A Taste of Travel looks at the ways food connects us with a culture and each other. Sharing the recipes and restaurants we have encountered along the way…
New England Clam Chowder
Prep Time: 20 minutes
Cook time: 35 minutes / 1 hour rest
Yield: 6 full Servings
Recipe: Shawnie Kelley’s adaptation from various recipes
4 thick sliced bacon strips, cut into lardons
3 tablespoons unsalted butter
1 large yellow onion, cut into ¼ inch dice
2 celery ribs, finely chopped
1 clove garlic, minced
4 medium waxy potatoes, peeled and cut into ½ inch cubes- Yukon Gold preferably
4 8-ounce bottles clam juice (or 2 cups of water reserved & strained from steaming clams)
1 bay leaf
1/4 teaspoon dried thyme (or a few springs of fresh chopped thyme leaves)
1/3 cup all-purpose flour
1 ½ cups whole milk
1 ½ cups half-and-half
3 6-ounce cans of chopped clams, undrained (reserve juice to add to soup for added clam flavor)
** Add 1 dozen steamed, coarsely chopped fresh clams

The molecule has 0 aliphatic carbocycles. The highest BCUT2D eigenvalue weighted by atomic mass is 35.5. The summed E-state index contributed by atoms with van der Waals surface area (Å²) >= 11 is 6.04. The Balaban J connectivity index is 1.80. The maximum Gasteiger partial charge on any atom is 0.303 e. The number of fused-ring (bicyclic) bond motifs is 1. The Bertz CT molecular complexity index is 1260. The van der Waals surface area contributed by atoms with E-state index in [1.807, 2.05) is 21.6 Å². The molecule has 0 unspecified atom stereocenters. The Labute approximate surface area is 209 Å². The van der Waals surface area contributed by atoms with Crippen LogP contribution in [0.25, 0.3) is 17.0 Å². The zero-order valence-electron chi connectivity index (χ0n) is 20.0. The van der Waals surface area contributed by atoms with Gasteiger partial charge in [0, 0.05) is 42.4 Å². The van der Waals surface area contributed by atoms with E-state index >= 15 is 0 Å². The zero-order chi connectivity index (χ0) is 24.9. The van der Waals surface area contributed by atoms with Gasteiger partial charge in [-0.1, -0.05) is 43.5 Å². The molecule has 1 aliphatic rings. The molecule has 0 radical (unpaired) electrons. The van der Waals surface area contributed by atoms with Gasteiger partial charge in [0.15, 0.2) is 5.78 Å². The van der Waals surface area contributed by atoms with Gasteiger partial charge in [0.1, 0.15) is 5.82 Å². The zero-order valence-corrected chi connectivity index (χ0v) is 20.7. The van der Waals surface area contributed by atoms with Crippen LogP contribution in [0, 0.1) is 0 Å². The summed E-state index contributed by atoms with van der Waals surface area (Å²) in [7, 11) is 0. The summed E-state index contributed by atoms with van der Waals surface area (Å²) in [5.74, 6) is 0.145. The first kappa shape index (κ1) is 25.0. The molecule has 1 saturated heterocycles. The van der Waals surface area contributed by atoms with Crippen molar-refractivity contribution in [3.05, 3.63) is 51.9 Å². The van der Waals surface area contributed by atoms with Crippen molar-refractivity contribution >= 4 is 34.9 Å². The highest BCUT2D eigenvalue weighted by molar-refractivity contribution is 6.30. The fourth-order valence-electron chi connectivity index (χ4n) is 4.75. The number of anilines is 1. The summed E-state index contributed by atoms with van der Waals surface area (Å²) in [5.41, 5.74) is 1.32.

In a Dutch oven or large soup pot, cook bacon over medium heat until crisp.
Remove to paper towels to drain and set aside.
Pour off most of the bacon fat except about 2 tablespoons.
Toss in the onions, lightly salt, add celery, and sauté together in the bacon drippings until translucent. 6-7 minutes. Add garlic and cook for 1 minute more.
Stir in the potatoes and clam juice (or reserved clam water), bay leaf, and thyme.
Bring to a boil. Lower heat; simmer, uncovered, for 15-20 minutes or until potatoes are tender.
In a separate bowl, combine flour and whole milk, whisking until smooth.
Gradually stir into soup to thicken.
Bring to a boil and stir for 1-2 minutes or until thickened.
Stir in half-and-half, add canned and/or fresh clams and heat thoroughly (but do not boil). About 2 minutes.
Salt to taste.
Set aside for 30 minutes to allow the flavors to marry & remove the bay leaf.
Slowly reheat, being careful not to boil. Top with crumbled bacon bits.
Serve with oyster crackers, bread crisps, or roasted corn fritters
** If you like thicker chowder, but don’t want to use flour, cook the potatoes a bit longer and smash some of the potatoes against the side of the pot, leaving the flour out the recipe.